This plan will require you to be supervised when you are with your child or require you and your child to get away from any danger. If CPI determines you need to be supervised when you are with your child, your caseworker will work with you to determine who will do that. You can recommend a family member or friend, but CPI must approve your choice. You must agree that the safety plan does not conflict with any existing court order. If you are affected by a court order, then everyone affected by the court order has to agree to the safety plan on a temporary basis. A safety plan can be created at any time during a case when a danger is identified. If this agreement is broken, CPI will take appropriate action to ensure your child is safe.

What is a family-initiated parental child safety placement (PCSP)?

CPI’s primary goal is to keep you and your child together in the same home. However, sometimes it is not possible for an approved family member or friend to live with you to meet the requirements of a safety plan. When this happens, you can request a family-initiated parental child safety placement. A family-initiated parental child safety placement is when you and your family decide it is in your child’s best interest to live with a family member or friend without you in the same home. CPI will require you to be supervised by your family member or friend during all visits with your child. You have the right to refuse and consult with an attorney before agreeing to any proposed family-initiated parental child safety placement.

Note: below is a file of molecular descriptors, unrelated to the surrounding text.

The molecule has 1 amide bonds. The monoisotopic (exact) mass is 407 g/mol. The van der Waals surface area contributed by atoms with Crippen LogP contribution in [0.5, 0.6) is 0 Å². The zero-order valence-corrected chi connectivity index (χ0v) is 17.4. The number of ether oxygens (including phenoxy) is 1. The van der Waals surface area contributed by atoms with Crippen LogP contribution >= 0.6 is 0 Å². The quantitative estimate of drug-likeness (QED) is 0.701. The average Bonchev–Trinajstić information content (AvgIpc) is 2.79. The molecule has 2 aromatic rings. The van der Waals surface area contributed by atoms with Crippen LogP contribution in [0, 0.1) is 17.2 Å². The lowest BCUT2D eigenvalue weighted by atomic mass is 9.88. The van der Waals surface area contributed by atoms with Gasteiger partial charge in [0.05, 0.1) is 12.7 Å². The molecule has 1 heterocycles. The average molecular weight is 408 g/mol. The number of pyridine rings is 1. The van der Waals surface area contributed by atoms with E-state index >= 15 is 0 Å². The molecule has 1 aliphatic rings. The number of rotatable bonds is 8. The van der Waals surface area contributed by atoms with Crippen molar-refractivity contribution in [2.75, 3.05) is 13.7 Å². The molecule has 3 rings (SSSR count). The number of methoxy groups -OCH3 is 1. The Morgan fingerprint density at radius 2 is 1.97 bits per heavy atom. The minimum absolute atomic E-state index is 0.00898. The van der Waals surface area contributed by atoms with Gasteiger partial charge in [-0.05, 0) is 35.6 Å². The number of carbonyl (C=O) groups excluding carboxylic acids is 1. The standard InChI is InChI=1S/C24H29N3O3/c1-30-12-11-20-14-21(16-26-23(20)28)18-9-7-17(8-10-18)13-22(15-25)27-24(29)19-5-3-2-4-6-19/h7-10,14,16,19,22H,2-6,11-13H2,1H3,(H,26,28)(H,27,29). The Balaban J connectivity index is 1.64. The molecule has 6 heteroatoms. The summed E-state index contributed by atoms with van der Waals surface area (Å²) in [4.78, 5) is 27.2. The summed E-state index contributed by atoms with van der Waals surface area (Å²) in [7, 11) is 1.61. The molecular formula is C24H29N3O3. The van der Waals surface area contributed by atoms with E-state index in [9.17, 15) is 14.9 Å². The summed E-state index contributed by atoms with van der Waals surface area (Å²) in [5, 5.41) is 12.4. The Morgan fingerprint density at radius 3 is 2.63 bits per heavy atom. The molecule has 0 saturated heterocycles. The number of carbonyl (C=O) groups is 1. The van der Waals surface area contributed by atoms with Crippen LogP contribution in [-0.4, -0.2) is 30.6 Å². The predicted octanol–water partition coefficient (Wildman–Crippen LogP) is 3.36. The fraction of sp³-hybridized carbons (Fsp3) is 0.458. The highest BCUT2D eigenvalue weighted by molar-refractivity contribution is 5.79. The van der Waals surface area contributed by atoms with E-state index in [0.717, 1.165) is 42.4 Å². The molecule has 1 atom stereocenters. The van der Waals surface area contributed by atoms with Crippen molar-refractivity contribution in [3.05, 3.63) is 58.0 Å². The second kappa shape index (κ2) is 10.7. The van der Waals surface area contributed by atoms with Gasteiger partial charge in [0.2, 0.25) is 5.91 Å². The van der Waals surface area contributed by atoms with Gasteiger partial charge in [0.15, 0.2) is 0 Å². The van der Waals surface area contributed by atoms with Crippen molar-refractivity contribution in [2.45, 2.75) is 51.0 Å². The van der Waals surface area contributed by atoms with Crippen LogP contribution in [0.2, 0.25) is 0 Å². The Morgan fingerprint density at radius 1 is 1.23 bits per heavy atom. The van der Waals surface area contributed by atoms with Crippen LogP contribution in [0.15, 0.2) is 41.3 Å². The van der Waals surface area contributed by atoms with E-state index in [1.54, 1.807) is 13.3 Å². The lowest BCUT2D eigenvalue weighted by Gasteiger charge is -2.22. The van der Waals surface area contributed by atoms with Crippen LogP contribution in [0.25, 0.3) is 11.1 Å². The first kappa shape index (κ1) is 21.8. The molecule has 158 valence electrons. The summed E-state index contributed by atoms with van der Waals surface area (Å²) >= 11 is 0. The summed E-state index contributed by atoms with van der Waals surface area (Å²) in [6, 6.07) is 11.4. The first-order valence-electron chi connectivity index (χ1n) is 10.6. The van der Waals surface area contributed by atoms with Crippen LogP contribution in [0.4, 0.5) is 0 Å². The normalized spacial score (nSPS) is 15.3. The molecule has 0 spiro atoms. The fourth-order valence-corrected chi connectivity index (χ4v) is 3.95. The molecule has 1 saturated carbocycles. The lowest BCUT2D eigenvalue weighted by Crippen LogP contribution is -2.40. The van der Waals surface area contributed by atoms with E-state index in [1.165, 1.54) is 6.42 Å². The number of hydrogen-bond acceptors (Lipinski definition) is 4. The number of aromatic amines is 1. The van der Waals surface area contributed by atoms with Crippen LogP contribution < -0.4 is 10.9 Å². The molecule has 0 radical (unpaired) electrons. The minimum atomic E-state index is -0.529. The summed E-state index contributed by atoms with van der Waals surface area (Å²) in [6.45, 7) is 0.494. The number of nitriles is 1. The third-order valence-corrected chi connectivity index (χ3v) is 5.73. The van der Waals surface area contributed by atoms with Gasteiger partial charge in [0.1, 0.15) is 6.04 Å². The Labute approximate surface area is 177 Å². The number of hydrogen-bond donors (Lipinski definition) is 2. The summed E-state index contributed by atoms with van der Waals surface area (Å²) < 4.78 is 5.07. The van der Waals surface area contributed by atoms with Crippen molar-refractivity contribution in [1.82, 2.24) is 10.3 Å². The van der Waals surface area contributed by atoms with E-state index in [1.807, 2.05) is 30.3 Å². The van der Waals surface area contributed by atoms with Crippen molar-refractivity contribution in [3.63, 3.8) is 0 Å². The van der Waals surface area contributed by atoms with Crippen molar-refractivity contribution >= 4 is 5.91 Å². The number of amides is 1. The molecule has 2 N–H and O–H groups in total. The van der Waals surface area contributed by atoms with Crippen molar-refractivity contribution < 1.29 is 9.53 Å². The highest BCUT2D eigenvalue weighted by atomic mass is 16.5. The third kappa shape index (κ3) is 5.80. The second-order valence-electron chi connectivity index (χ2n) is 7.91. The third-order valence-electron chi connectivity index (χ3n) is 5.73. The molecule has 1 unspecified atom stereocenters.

Who will know what is in DFPS records about me?

State law requires DFPS to keep the report and your case confidential. However, DFPS must provide information to the people who were investigated, the victim’s parents, law enforcement and court officials, and county or district attorney’s offices. CPI may use your case information for its own purposes, including a future investigation if one is needed. CPI will, with your approval, share information with those providing services to you. For example, a therapist needs to know details of the abuse and neglect to provide counseling. CPI will give relatives or others who are caring for your child any information they will need to meet the child’s needs. This may include information about the abuse or neglect the child has experienced. Finally, by state law, CPI must release certain details from investigations of child deaths to the public.

Can I know what is in my CPI record?

Yes, you can get a copy of information about your case in most situations. DFPS will determine if you are eligible. If so, there will be a cost, and DFPS may remove some information that you are not entitled to have. For example, state law does not allow DFPS to give you the name of the person who reported the child abuse or neglect.

You will not be able to get a copy of information in your case record if any of the following is true:

  • The information came from another source and releasing it is not allowed by state law.
  • Releasing the information would jeopardize an ongoing criminal investigation or the safety of any person.